On Friday, U.S. Secretary of Defense Ashton Carter announced the Pentagon will repeal the military’s active ban prohibiting transgender service members from serving openly, beginning on July 1. The decision to repeal came after recommendations from a working group examining the effect of lifting the ban, something Carter has previously indicated he favors.
According to USA Today, top military officials will meet as early as Monday, June 27, to finalize implementation of the plan. It would direct each branch of the armed services to roll out new policies reflecting the change in the areas of recruiting, housing and uniforms for transgender troops.
Last year, Carter all but indicated that repeal was in the works, and would only be halted if the working group concluded that removing the ban on transgender service members would have an “adverse impact on military effectiveness and readiness.”
Opponents have raised costs of implementation as an issue, specifically focusing on how facilities would have to be altered to serve transgender service members, and the cost of any medical treatment related to transitioning. But a study published last year in the New England Journal of Medicine estimated that the cost of transition-related care for transgender military personnel would be “negligible” and would amount to “little more than a rounding error in the military’s $47.8 billion health care budget.”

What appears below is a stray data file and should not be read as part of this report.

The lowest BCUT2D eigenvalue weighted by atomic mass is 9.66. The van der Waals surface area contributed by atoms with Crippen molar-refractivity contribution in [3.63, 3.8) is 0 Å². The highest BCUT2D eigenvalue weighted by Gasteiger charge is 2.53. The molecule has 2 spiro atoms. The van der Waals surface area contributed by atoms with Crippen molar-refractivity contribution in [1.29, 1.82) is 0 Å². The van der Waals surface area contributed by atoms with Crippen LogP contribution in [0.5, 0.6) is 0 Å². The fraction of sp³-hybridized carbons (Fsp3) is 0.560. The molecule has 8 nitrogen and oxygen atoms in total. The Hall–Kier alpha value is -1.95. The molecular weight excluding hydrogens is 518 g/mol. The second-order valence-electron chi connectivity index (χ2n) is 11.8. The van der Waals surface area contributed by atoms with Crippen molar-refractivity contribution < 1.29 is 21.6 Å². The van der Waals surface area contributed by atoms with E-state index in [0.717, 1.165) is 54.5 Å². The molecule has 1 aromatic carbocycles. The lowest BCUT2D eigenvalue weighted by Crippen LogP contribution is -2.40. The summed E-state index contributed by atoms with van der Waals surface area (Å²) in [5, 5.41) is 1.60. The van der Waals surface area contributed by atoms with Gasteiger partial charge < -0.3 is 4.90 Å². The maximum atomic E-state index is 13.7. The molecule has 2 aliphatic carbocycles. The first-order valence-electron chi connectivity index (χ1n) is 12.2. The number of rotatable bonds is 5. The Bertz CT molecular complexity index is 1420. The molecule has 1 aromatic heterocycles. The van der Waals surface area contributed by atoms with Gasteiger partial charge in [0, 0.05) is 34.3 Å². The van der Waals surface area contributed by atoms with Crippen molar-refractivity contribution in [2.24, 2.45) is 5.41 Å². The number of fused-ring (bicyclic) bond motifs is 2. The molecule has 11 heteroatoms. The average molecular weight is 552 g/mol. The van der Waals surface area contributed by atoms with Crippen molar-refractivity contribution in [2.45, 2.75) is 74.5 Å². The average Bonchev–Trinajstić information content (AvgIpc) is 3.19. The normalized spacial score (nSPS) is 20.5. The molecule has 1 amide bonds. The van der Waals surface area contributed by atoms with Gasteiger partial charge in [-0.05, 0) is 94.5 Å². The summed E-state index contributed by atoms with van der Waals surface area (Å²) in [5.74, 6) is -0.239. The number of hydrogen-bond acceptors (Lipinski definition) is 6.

“Every day, an estimated 15,500 dedicated, proud and courageous transgender service members have been forced to live quietly and serve in righteous indignation, anticipating the end of the discriminatory ban on open trans service to be lifted in the Armed Forces,” said Matt Thorn, executive director of OutServe-SLDN, an nonprofit legal services and advocacy organization for LGBT service members. “Transgender service members have been awaiting this announcement for months and years: it has been long overdue…. Today, we as a nation say (in the words of Attorney General Loretta Lynch) ‘We see you’ and regardless of your gender identity, we welcome you to serve this country with honor, dignity, courage and above all openly and honestly.”
OutServe-SLDN announced it will expand its legal services to transgender veterans who wish to update their military records with name changes and other information. The legal services department will also help those who were forced out by the ban but wish to return to active service to do so.
“We know that this announcement isn’t an immediate relief. However, publicly announcing the timeline and official end date of the ban puts a light at the end, of what has been a very long and sometimes painful tunnel, for thousands of transgender service members,” Thorn added.
“This final remnant of ‘Don’t Ask, Don’t Tell,’ will now be put to rest,” Victoria Rodríguez-Roldán, director of the National LGBTQ Task Force’s Trans/Gender Non-Conforming Justice Project, said in a statement. “This decision is a great victory for the many trans people who have served and sacrificed in the military over the years. They also served in fear of being discharged from the service for simply being who they are. Thankfully this now will change. We look forward to hearing more implementation details.”
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